Motivated by new stylized facts from Form D financings, we develop a simple framework in which security choice in early firm financing depends on the entrepreneurial talent contri- bution to firm value relative to capital, which investors may perceive with bias. Observed outcomes are not subject to such bias. Consistent with our model, female-led firms are more likely to use debt funding in early stages and exit at least as successfully as firms without a female founder, with a greater proportion of IPO exits. Female-led firms also have larger boards of directors at the initial stages, indicative of greater monitoring. The early differences in financing and monitoring subside in later rounds, suggesting that bias declines as information is produced. We argue that investors tend to under (over) estimate the human (physical) capital contribution to total firm value in female-led startups, offering new insight into the gender financing gap.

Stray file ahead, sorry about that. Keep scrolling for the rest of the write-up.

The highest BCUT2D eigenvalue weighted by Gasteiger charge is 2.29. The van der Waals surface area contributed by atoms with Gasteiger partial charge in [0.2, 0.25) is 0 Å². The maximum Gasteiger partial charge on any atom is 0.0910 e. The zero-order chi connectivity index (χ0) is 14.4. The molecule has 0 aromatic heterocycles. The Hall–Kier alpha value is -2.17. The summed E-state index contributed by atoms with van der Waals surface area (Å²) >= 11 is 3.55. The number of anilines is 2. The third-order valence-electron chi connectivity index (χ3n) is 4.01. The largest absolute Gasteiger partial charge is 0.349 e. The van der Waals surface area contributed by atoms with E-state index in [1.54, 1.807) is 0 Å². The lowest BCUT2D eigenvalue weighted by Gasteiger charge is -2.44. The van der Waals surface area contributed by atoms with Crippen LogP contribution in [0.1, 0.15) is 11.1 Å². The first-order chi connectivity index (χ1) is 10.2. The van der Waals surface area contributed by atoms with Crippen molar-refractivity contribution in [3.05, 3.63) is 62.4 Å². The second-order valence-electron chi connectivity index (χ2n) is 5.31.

Presenter: Laura Lindsey (Arizona State University)
Coauthors: Luana Zaccaria (Einaudi Institute for Economics and Finance)
Discussant: Emmanuel Yimfor (University of University of Michigan)